In each of these instances, 5G has the potential to dramatically improve on the performance of existing 4G networks. This can then be used to deliver new services and applications, exactly the level of connectivity the digital world requires.

It could be a hospital serving an area several hundred miles square. As we saw at MWC, a surgeon might use a high performance, high reliability 5G network to perform critical surgery via robotics on a patient in a clinic elsewhere. 5G introduces a concept called network slicing A network slice has technical characteristics important for delivering a particular services. In this case, a network slice could be used to deliver a service with low latency to ensure that actions are taken in real time and without delay, high throughput to ensure quality high-definition images and sound for the surgeon, and high reliability to ensure the service is available for the duration of the operation and that performance is not impacted by other mobile users.

Or take retail. Augmented and virtual realities have long been touted as a way to arrest some of the challenges the sector faces – with 5G’s low latency, they can become mainstream offerings, rather than niche innovations, by easily allowing customers to view purchases in local environments or on themselves.

We’ve all heard seemingly fanciable ideas of deliveries by drones, conjuring images of swarms of pilotless objects floating around. With 5G it becomes much more than just an unnerving vision. With high density, networks will be able to support huge numbers of aerial vehicles while enabling remote operators to coordinate movements and avoid collisions along the way. The knock-on benefits would mean less congestion, particularly in urban areas, as well as reaching far-flung locations previously lacking the infrastructure to support all deliveries.

To deliver all this is going to require a significant amount of investment in network infrastructure. For CSPs, it is a major undertaking, which is why it is likely that rather than a pure 5G network, the majority of people will see a blended approach, where 4G is available to deliver basic services, and 5G introduced for specific tasks. It is therefore critical to have what’s known as the telco cloud. This is software-defined technology that supports both current 4G and lays the ground work for 5G, something much prized by operators like Vodafone. “The ability to be flexible and agile as we continue to automate our network operations and management could only be achieved through a software-defined infrastructure,” said Johan Wibergh, the group’s chief technology officer. “We have been pleased with the accelerated time-to-market and associated economic benefits of our transition to NFV and, increasingly, a telco cloud infrastructure.”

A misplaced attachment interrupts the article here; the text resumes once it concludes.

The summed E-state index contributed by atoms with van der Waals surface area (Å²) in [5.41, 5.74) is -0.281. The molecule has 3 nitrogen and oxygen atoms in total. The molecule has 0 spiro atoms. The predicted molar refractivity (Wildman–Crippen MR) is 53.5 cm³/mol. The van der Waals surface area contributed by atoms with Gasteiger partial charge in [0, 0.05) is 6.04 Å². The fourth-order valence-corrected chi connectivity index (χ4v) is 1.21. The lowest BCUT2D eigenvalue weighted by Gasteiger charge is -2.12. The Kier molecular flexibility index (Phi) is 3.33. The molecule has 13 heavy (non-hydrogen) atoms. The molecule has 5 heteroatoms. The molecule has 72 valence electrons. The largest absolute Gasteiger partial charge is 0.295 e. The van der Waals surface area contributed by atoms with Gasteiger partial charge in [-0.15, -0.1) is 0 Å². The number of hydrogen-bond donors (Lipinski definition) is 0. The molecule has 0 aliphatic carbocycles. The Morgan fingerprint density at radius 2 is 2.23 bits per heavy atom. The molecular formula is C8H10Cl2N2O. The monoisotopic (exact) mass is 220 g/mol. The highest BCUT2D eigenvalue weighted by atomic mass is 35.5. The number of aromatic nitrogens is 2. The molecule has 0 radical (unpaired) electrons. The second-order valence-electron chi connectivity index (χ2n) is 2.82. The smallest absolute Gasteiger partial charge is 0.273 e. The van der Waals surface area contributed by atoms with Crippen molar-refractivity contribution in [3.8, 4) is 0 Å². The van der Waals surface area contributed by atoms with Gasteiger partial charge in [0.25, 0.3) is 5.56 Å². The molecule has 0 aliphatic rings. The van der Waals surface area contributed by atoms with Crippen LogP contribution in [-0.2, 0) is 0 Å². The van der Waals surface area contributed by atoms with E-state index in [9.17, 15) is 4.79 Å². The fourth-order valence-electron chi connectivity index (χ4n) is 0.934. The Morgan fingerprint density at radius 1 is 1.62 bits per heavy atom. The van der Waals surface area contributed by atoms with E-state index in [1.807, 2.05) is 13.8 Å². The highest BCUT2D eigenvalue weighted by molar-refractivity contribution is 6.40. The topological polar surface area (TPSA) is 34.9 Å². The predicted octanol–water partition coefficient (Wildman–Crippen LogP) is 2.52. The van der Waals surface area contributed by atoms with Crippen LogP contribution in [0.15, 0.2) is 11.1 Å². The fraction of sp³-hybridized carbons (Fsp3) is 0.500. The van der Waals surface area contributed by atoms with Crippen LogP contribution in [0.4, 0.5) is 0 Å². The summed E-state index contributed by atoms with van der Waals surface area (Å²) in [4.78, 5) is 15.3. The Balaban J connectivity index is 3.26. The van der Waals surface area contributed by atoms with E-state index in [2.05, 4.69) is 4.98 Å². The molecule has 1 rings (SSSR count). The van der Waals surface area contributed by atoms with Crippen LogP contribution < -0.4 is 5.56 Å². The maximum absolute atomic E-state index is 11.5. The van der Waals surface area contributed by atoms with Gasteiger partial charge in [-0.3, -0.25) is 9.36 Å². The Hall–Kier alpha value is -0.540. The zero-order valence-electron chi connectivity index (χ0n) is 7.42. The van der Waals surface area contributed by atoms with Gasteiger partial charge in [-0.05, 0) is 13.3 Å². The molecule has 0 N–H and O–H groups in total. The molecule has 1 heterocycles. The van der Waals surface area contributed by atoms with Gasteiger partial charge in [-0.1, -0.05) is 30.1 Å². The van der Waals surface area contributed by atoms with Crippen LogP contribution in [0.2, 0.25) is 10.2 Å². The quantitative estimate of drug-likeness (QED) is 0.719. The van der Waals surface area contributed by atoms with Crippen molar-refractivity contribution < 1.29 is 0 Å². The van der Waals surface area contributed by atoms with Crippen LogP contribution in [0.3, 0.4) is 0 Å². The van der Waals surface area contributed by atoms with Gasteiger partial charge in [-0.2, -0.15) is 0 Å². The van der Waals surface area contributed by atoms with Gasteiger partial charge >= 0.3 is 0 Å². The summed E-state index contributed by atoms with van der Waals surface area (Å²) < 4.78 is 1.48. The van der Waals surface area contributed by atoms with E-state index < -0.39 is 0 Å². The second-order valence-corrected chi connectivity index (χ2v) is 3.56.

With 5G, enterprises can access the levels and speeds of connectivity they need to take advantage of the game changing technologies such as IoT, edge computing and AI that are going to shape the next stage of the digital revolution. Combined with this software-defined infrastructure, more in tune with its specifications and aspirations, 5G has the power to transform the operations and business models of established organisations beyond all recognition.

Capitalising to thrive

We haven’t even begun to realise what the possibilities of 5G are yet. So much needs to happen before we see full adoption, yet enterprises must start thinking now about how they can harness the power of these new networks for their own competitiveness. Simply thinking about it as another G risks not being prepared when it does come along and missing out on the huge opportunities available.

5G is the network and foundation which makes the promises of many other new technologies a reality – any organisation that fails to capitalise on that will struggle to survive in the digital world.